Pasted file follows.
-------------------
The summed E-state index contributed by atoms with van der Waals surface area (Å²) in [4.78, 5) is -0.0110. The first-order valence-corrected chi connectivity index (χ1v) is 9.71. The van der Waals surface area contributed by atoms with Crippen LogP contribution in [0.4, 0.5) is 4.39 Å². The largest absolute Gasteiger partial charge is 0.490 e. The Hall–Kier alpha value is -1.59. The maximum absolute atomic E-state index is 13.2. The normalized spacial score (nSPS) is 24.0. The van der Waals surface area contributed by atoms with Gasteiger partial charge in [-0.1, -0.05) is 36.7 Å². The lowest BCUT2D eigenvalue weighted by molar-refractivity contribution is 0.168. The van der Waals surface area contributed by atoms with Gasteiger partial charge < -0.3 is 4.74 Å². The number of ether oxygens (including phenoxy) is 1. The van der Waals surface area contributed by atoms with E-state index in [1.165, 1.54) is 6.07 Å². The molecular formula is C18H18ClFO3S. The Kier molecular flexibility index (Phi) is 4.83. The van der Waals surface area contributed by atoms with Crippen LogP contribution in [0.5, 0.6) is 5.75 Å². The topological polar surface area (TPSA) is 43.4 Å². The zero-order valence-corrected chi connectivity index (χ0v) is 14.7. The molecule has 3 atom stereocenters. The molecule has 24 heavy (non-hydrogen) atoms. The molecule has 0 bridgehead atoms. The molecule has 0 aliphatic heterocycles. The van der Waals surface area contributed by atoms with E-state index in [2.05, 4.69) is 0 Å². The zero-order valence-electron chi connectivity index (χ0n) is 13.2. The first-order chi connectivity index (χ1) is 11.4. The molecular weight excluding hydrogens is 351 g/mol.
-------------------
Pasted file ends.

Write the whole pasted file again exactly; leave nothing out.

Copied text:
The summed E-state index contributed by atoms with van der Waals surface area (Å²) in [4.78, 5) is -0.0110. The first-order valence-corrected chi connectivity index (χ1v) is 9.71. The van der Waals surface area contributed by atoms with Crippen LogP contribution in [0.4, 0.5) is 4.39 Å². The largest absolute Gasteiger partial charge is 0.490 e. The Hall–Kier alpha value is -1.59. The maximum absolute atomic E-state index is 13.2. The normalized spacial score (nSPS) is 24.0. The van der Waals surface area contributed by atoms with Gasteiger partial charge in [-0.1, -0.05) is 36.7 Å². The lowest BCUT2D eigenvalue weighted by molar-refractivity contribution is 0.168. The van der Waals surface area contributed by atoms with Gasteiger partial charge < -0.3 is 4.74 Å². The number of ether oxygens (including phenoxy) is 1. The van der Waals surface area contributed by atoms with E-state index in [1.165, 1.54) is 6.07 Å². The molecular formula is C18H18ClFO3S. The Kier molecular flexibility index (Phi) is 4.83. The van der Waals surface area contributed by atoms with Crippen LogP contribution in [0.5, 0.6) is 5.75 Å². The topological polar surface area (TPSA) is 43.4 Å². The zero-order valence-corrected chi connectivity index (χ0v) is 14.7. The molecule has 3 atom stereocenters. The molecule has 24 heavy (non-hydrogen) atoms. The molecule has 0 bridgehead atoms. The molecule has 0 aliphatic heterocycles. The van der Waals surface area contributed by atoms with E-state index in [2.05, 4.69) is 0 Å². The zero-order valence-electron chi connectivity index (χ0n) is 13.2. The first-order chi connectivity index (χ1) is 11.4. The molecular weight excluding hydrogens is 351 g/mol.